Noting that Susan’s beautiful poem has more meaning for him now than 12 years ago, President Rob Huntington added his deep gratitude for all Builders & Benefactors. He spoke eloquently about the two very special benefactors who set the standard: Trustee Ralph & Joan Swinehart ’68 Talmage and the late Trustee Frann Zverina ’74.
Ralph and Joan Talmage are the first and only members in the Builders & Benefactors 1850 Society Transformation Circle, the highest recognition level, for donors whose lifetime giving exceeds $10 million.
“They have given so much advice and so much money in support of this school. It’s incredible,” Rob said.
When the Academic Comprehensive Campaign for Excellence launched in 2011, one goal was to create Heidelberg’s first Endowed Faculty Chair. “Who went first? Joan Talmage and her sister, Peg Swinehart Baker (’60), funded their chair in Education,” Rob said. Two more endowed chairs followed shortly.
As long-time supporters of The Heidelberg Fund, the couple has stepped up in numerous meaningful ways, including a gift that enabled the financing for Talmage Residence Hall which they reluctantly allowed to be named in their honor, the Beeghly Library renovation, the lower parking lot renovation, and the France Residence Hall Restoration and Renovation Project. Joan was the first and leading woman of six “great women of generosity” – along with Sondra Gerhardt Libman ’67, Kim Newman MAE ’90, Edda Izzo Owen ’62, Trustee Susan Wolf ’71 and the late Frann Zverina ’74 – to provide lead funding for the France project.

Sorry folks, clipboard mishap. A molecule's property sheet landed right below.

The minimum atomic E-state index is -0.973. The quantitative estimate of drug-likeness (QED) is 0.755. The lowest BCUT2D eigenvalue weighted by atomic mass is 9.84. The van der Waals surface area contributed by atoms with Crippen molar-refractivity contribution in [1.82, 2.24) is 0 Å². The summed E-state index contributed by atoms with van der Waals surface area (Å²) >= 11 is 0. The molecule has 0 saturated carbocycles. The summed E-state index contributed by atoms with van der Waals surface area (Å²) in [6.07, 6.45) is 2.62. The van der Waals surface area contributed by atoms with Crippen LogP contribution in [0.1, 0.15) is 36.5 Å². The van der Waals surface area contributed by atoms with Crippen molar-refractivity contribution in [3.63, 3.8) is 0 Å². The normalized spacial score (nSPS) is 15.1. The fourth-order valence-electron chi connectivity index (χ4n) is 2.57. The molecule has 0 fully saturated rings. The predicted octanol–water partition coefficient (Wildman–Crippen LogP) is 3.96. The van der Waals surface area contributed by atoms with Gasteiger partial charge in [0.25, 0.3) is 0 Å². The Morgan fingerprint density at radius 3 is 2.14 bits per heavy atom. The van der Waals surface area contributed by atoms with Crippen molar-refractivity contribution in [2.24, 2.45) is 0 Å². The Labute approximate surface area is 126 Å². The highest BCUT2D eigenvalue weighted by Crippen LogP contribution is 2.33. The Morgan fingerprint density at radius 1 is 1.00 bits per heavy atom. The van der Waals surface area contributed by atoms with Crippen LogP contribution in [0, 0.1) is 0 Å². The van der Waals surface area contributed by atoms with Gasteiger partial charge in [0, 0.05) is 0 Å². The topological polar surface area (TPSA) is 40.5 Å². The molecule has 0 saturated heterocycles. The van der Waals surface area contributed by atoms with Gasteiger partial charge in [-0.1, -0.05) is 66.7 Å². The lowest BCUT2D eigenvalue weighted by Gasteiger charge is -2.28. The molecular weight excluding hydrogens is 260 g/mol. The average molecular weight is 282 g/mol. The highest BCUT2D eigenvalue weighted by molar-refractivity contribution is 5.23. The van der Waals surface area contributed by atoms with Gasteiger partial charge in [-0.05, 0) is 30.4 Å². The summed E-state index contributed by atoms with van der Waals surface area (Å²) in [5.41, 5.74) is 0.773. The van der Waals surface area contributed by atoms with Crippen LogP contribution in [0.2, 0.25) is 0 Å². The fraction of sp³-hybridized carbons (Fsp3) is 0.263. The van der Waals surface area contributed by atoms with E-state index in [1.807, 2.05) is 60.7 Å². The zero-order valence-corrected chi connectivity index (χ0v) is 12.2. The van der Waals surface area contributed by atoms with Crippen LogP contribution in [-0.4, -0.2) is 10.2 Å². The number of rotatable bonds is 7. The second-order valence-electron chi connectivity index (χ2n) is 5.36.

“Ralph and Joan’s names are together on the (recognition) wall, and that really matters!” Rob said.
‘OK’ experience transformed
Frann Zverina described her Heidelberg academic experience as “OK.” As a multi-sport student-athlete, she admittedly “did not excel.”
Throughout her lifetime, though, she developed a philanthropic spirit for Heidelberg – lending a voice that supported “equal opportunity, speaking up, going big and making a difference,” according to Rob.